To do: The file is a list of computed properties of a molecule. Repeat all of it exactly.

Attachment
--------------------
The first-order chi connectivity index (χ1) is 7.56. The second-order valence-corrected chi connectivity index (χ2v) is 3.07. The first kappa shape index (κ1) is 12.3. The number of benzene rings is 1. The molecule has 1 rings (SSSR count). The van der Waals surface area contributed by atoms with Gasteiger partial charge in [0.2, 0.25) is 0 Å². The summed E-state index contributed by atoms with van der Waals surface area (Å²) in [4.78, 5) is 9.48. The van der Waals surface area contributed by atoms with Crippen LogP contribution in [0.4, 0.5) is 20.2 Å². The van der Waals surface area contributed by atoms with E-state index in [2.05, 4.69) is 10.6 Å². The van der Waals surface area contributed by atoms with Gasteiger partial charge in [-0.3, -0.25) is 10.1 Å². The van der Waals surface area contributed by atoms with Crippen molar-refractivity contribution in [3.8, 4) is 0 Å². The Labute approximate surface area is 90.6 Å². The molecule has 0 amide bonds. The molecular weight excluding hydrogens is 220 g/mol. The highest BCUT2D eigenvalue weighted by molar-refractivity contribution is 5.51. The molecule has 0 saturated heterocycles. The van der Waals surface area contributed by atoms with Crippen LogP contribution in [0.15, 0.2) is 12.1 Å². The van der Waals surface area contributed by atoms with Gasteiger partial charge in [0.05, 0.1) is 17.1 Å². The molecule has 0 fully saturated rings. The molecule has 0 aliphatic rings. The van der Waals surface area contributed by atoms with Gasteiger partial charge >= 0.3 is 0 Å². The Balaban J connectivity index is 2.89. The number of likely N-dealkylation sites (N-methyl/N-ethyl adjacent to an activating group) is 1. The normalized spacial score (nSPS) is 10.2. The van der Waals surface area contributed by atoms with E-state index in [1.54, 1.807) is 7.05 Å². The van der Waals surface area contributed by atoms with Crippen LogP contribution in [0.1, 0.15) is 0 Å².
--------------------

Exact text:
The first-order chi connectivity index (χ1) is 7.56. The second-order valence-corrected chi connectivity index (χ2v) is 3.07. The first kappa shape index (κ1) is 12.3. The number of benzene rings is 1. The molecule has 1 rings (SSSR count). The van der Waals surface area contributed by atoms with Gasteiger partial charge in [0.2, 0.25) is 0 Å². The summed E-state index contributed by atoms with van der Waals surface area (Å²) in [4.78, 5) is 9.48. The van der Waals surface area contributed by atoms with Crippen LogP contribution in [0.4, 0.5) is 20.2 Å². The van der Waals surface area contributed by atoms with E-state index in [2.05, 4.69) is 10.6 Å². The van der Waals surface area contributed by atoms with Gasteiger partial charge in [-0.3, -0.25) is 10.1 Å². The van der Waals surface area contributed by atoms with Crippen molar-refractivity contribution in [3.8, 4) is 0 Å². The Labute approximate surface area is 90.6 Å². The molecule has 0 amide bonds. The molecular weight excluding hydrogens is 220 g/mol. The highest BCUT2D eigenvalue weighted by molar-refractivity contribution is 5.51. The molecule has 0 saturated heterocycles. The van der Waals surface area contributed by atoms with Crippen LogP contribution in [0.15, 0.2) is 12.1 Å². The van der Waals surface area contributed by atoms with Gasteiger partial charge in [0.05, 0.1) is 17.1 Å². The molecule has 0 fully saturated rings. The molecule has 0 aliphatic rings. The van der Waals surface area contributed by atoms with Gasteiger partial charge >= 0.3 is 0 Å². The Balaban J connectivity index is 2.89. The number of likely N-dealkylation sites (N-methyl/N-ethyl adjacent to an activating group) is 1. The normalized spacial score (nSPS) is 10.2. The van der Waals surface area contributed by atoms with E-state index in [1.54, 1.807) is 7.05 Å². The van der Waals surface area contributed by atoms with Crippen LogP contribution in [0.1, 0.15) is 0 Å².